¡Vivan los Novios!


Paulina Prechtel

The anticipation before international travel is both the best and worst of feelings. The excitement that starts running through your brain about what’s to come is also balanced with the stress of making sure you have everything packed, ensuring that everything is ready before you leave, and that you’re not forgetting any important documents. This anticipation has time to settle and relax throughout the 24+ hour trip ahead of you. 

I’ve been traveling to Spain at least once every year ever since I was six weeks old. The entirety of my mom’s family lives there, which always makes the trip so much more valuable and special. My mom is the youngest of six sisters, making family such an important aspect of my cultural roots in Spain. But this trip was not like the typical trips we usually take to go see our family, it was an even more significant and unique experience. My cousin, who has been engaged for over a year, had been waiting for the perfect day to celebrate her marriage, since Covid had made it so hard for her. Although my sister and I had to be pulled out of school for about a week, there was no way my family would allow us to miss this important day, nor would I want to.

Landing on the land of my second home is such a familiar, yet comforting feeling. Knowing that I would be able to see my family I hadn’t seen in about a year, along with all the friends I had made over the years there, filled my heart with joy and excitement. Jet Lag would soon be forgotten, as the adrenaline fills my veins with emotion. 

The six days leading up to the wedding were full of gathering with family and friends, shopping for last minute wedding attire, fulfilling wedding traditions, and preparing wedding favors. The biggest wedding tradition my family participated in (along with many other families who were attending the wedding) is called “Llevar huevos a las monjitas de Santa Clara.”  This tradition has been carried down by various generations, consisting of a very familiar process. If it’s supposed to rain on your wedding day, as many guests attending your wedding as possible have to bring cartons of eggs to the nuns. Now I know this sounds crazy or random, but here is the background. Nuns create an assortment of delicious treats every year around Easter time to sell in order to raise money for the Church. By donating eggs to the Nuns, especially if you have a wedding, the nuns will pray that it doesn’t rain on your wedding day. Since it was originally supposed to rain on my cousin’s wedding, my entire family broughts dozens and dozens of eggs to the Church, which in the end worked in our favor. The weather on the wedding was the most beautiful day of my entire trip there.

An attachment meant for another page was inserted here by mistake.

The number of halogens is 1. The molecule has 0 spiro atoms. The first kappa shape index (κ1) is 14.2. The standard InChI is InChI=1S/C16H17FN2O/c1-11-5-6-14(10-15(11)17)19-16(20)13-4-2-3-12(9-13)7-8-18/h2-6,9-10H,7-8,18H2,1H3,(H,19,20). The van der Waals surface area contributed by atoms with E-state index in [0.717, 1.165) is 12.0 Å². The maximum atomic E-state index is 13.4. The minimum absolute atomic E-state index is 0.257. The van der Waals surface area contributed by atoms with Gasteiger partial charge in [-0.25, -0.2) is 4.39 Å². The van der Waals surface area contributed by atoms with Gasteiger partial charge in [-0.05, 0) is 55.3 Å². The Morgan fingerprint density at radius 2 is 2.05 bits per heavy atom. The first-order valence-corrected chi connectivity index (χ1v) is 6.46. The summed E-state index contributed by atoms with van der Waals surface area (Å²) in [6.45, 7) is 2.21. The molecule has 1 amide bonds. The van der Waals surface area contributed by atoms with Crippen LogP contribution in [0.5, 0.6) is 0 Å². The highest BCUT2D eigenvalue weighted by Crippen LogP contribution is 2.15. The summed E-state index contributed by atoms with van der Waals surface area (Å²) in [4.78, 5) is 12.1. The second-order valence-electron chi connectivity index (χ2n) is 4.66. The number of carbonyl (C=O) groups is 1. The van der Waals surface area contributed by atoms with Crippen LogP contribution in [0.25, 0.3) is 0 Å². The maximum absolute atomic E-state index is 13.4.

My cousin is the most detailed person I know, so the days leading up to the wedding were full of ensuring every single aspect of the wedding was as perfect as can be. I was very fortunate enough to be able to help fulfill one of these aspects by assisting my cousin in creating the keychain favors that would be on every guest’s plate, complete with their name. This gave me the opportunity to bond with my cousin that I hadn’t been able to see in a year, and catch up with each other’s lives.

The evening before the big day, there was a small reunion made up of the bride and groom’s family and a few of their friends at a local restaurant. Now this isn’t like the typical “wedding rehearsal” that they do here in the states. In Spain, they do these gatherings in an effort for the guests to meet each other, and form some sort of a basis of a relationship, that way the actual wedding day isn’t so awkward. This evening was very special for me and my cousin, the bride. I had spent days carefully crafting a speech in Spanish, commemorating how special my cousin is to me, how significant it is for me to be here to celebrate this important day with her, and how proud I was to be able to say I am related to her. Tears were streaming down many of the guests’ faces, including mine. To be fair, my voice had already cracked after reading the first two sentences.